Year of the Rat starts next Tuesday.

As 2008 draws nigh, the federal courts keep at their judicial business.  Why, these interesting and important appellate decisions in commercial cases came out just this week:

  • Disability Insurance.  New York Insurance Law section 3234(a)(2) allows disability insurers to "toll" benefits for disabilities that disable the insured during the first 12 months of coverage but arise from a pre-existing condition.  But it also disallows absolute bars to coverage, presumably requiring payment of benefits for disabilities that persist after the first 12 months.  Benesowitz v. Metropolitan Life Ins. Co., No. 05-6382-cv (Dec. 28, 2007).
  • Subpoenas to Non-Resident Non-Americans.  U.S. district courts may enforce a subpoena for a Rule 30(b)(6) deposition against a foreign corporation even if the courts lack personal jurisdiction over the alien entity.  Proper service of the subpoena obviates the need for jurisdiction.  Rosenruist-Gestao E Servicos LDA, v. Virgin Enterprises Ltd., No. 06-1588 (4th Cir. Dec. 27, 2007).  Circuit Judge Wilkinson dissented — with vigor.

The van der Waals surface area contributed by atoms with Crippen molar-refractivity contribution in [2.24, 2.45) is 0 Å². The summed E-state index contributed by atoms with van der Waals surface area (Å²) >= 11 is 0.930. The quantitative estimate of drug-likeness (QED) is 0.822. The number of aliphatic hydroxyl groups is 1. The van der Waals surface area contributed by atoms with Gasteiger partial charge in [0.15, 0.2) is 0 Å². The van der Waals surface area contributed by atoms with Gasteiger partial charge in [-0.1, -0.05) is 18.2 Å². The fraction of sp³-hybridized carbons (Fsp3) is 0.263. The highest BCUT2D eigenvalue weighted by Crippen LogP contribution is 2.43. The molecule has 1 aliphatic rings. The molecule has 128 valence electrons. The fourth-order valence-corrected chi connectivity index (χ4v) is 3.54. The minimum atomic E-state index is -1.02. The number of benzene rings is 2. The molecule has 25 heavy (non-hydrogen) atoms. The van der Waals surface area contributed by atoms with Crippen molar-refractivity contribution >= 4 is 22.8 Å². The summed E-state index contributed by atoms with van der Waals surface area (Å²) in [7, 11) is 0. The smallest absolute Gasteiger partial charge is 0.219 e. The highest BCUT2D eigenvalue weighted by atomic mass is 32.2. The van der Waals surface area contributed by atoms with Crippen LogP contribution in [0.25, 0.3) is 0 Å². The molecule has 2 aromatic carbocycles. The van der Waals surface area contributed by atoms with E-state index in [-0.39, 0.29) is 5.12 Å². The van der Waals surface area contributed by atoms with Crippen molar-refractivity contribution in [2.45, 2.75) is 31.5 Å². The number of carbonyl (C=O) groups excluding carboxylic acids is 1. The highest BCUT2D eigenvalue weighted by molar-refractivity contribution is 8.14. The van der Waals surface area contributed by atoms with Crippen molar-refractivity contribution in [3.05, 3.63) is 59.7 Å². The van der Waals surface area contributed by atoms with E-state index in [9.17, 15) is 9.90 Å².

• Failure to Fix Bad Credit Report.  A jury properly found a credit reporting agency liable under the Fair Credit Reporting Act to a victim of identity theft for failing to correct false information about her credit history.  The court reduced the award for mental anguish to $150,000 from $250,000 and directed the district court on remand to allow the defendant to submit an opposition to the plaintiff’s application for attorneys’ fees under Rule 54(d)(2)(C).  Sloane v. Equifax Information Services, LLC, No. 06-2044 (4th Cir. Dec. 27, 2007).
  • Contempt Against Non-Party.  The bankruptcy and district courts erred in holding a non-party in contempt without first giving her personal notice in compliance with Bankruptcy Rule 7004.  In re Teknek, LLC, No. 07-1498 (7th Cir. Dec. 28, 2007).
  • Patent Infringement by Google’s AdSense and AutoLink Products.  The district court construed "data reference" too narrowly and thus shouldn’t have granted summary judgment of non-infringement on two patents as to Google’s AutoLink product.  The rest of the summary judgment for Google survived attack.  Hyperphrase Technologies, LLC v. Google, Inc., Nos. 2007-1125 & 2007-1176 (Fed. Cir. Dec. 26, 2007) (non-precedential opinion).

Feedicon Happy Friday — and happy almost new year.